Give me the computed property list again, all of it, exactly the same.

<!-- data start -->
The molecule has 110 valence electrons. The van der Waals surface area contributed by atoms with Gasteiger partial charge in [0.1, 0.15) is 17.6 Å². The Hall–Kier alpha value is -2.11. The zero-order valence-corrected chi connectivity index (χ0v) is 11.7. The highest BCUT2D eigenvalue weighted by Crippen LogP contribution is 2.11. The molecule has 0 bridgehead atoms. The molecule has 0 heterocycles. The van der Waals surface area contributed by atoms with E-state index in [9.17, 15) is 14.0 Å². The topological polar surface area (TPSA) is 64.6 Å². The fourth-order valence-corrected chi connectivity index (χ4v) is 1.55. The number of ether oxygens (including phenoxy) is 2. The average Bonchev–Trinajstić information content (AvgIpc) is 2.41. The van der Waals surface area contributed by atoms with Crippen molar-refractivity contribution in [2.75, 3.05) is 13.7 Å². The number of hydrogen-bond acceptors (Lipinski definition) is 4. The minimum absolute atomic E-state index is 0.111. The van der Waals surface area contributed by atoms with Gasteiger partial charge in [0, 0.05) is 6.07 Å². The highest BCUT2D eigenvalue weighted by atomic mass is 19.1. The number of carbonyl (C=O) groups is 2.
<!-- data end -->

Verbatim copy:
The molecule has 110 valence electrons. The van der Waals surface area contributed by atoms with Gasteiger partial charge in [0.1, 0.15) is 17.6 Å². The Hall–Kier alpha value is -2.11. The zero-order valence-corrected chi connectivity index (χ0v) is 11.7. The highest BCUT2D eigenvalue weighted by Crippen LogP contribution is 2.11. The molecule has 0 bridgehead atoms. The molecule has 0 heterocycles. The van der Waals surface area contributed by atoms with E-state index in [9.17, 15) is 14.0 Å². The topological polar surface area (TPSA) is 64.6 Å². The fourth-order valence-corrected chi connectivity index (χ4v) is 1.55. The number of ether oxygens (including phenoxy) is 2. The average Bonchev–Trinajstić information content (AvgIpc) is 2.41. The van der Waals surface area contributed by atoms with Crippen molar-refractivity contribution in [2.75, 3.05) is 13.7 Å². The number of hydrogen-bond acceptors (Lipinski definition) is 4. The minimum absolute atomic E-state index is 0.111. The van der Waals surface area contributed by atoms with Gasteiger partial charge in [0, 0.05) is 6.07 Å². The highest BCUT2D eigenvalue weighted by atomic mass is 19.1. The number of carbonyl (C=O) groups is 2.